Douglas Ross has said Rishi Sunak’s plan for national service can help tackle Scotland’s loneliness crisis.

The Scottish Conservative leader unveiled the proposal announced by the Prime Minister on Saturday night, saying it was about “providing more opportunities for young people.”

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The policy - which would see 18-year-olds forced to either join the military for 12 months or spend one weekend a month for a year volunteering for civil agencies like the police, fire service and the NHS - has been widely mocked.

National service conscription last took place in the UK in 1960.

The Prime Minister said the policy would help unite society in an “increasingly uncertain world” and give young people a “shared sense of purpose”.

The plan involves a royal commission tasked with bringing forward a proposal for how to ensure the first pilot is open for applications in September 2025.

After that, it would seek to introduce a new National Service Act to make the measures compulsory by the end of the next Parliament, the party said.

Appearing on BBC Scotland’s Sunday Show, Mr Ross was asked when he first learned of the proposal.

He said: “Well, we have discussions all the time with the party about policy both at UK level and the Scottish level.

“And one of the things we've been speaking about is providing more opportunities for young people.

“We know following the Covid pandemic that young people were one of the biggest cohort of people affected by the pandemic. So I welcome any opportunity to give young people the chance to perhaps get involved in the military service or the police or the NHS.”

He added: “Also, there is a large opportunity to get involved in the voluntary sector and loneliness is actually one of the things that is highlighted in the government's proposals here.”

Mr Ross spoke an event he attended in the Scottish Parliament on tackling loneliness.

“That's a big issue here in Scotland, so perhaps we could help give opportunities for young people but also help older people who are feeling lonely in Scotland.”

He added: “The other thing I would say is that the Prime Minister has announced that there will be a Royal Commission on this and I think this is exactly the type of thing that the Royal Commission will look at to hopefully take away the party political nature of this and work with people across the political spectrum across the military, across civic UK and Scotland to look at what opportunities there could be for young people.”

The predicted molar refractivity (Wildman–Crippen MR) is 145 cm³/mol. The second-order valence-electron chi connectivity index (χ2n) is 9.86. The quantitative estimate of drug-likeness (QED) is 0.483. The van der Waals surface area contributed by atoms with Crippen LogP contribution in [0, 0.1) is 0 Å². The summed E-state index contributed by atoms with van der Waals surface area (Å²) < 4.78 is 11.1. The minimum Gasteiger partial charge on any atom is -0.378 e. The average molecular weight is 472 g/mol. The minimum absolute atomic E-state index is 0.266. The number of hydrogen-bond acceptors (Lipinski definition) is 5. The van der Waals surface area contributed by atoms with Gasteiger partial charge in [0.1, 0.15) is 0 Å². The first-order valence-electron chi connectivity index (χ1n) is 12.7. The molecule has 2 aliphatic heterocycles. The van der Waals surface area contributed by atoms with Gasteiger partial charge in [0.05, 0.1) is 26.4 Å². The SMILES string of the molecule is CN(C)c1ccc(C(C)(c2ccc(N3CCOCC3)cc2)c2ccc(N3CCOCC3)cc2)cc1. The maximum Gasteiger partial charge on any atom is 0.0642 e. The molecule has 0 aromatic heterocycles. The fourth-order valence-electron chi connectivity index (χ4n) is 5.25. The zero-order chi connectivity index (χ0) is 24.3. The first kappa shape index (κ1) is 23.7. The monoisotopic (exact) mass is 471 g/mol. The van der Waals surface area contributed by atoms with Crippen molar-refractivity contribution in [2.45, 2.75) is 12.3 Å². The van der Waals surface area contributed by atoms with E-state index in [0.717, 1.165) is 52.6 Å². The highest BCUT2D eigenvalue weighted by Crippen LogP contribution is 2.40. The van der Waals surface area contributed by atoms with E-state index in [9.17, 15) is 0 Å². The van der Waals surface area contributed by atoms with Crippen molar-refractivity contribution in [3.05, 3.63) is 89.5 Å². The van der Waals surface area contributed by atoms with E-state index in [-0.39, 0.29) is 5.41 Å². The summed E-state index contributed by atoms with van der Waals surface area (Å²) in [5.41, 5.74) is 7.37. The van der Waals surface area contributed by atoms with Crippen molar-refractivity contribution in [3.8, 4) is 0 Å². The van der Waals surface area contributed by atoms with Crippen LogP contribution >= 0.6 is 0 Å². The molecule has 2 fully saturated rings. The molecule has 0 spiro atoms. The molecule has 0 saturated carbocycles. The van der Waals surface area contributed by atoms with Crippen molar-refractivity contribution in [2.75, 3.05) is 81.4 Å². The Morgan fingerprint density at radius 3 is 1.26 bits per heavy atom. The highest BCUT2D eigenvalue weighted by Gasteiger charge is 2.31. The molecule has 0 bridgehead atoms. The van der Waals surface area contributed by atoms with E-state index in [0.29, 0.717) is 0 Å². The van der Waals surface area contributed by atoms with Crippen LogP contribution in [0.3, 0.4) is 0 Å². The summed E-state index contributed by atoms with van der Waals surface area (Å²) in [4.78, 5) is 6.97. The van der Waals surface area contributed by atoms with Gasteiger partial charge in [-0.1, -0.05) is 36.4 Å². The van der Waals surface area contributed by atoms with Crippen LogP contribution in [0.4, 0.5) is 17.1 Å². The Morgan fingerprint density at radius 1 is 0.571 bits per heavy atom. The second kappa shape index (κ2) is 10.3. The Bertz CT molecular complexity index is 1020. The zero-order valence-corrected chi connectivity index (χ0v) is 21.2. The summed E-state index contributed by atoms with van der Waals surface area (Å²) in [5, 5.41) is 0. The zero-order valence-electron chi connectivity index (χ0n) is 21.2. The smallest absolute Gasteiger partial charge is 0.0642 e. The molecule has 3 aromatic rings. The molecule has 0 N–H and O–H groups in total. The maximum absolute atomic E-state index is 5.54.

The most recent Scottish Household Survey - taken in 2020 and published in January 2022 - found that 35% of adults reported feeling lonely at least some of the time in the last week, and 44% rarely or never met others socially.

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The SNP has raised concerns over the funding for the national service, with around £1.5 billion of the £2.5bn cost coming from the UK shared prosperity fund, the post-Brexit replacement for EU structural funds.

Amy Callaghan, candidate for Mid Dunbartonshire, said: “The SNP will stand firm against Tory plans to slash Scotland’s funding and impose mandatory national service on young people – showing why it’s essential to vote SNP to get rid of the Tory government and put Scotland first.”

Dame Jackie told Times Radio: “This looks like another multibillion-pound unfunded commitment from the Tories. It’s not a plan of activity but a review.

“And certainly in the case of the armed forces, the Tories have actually hollowed out the armed forces so that they are the smallest since the days of Napoleon, which is quite extraordinary.”

Scottish Greens co-leader Patrick Harvie said: “Even by Rishi Sunak’s standards, this proposal is absurd, immoral and desperate.

“It has no place in a modern democracy, let alone in the manifesto of a party that is serious about governing.”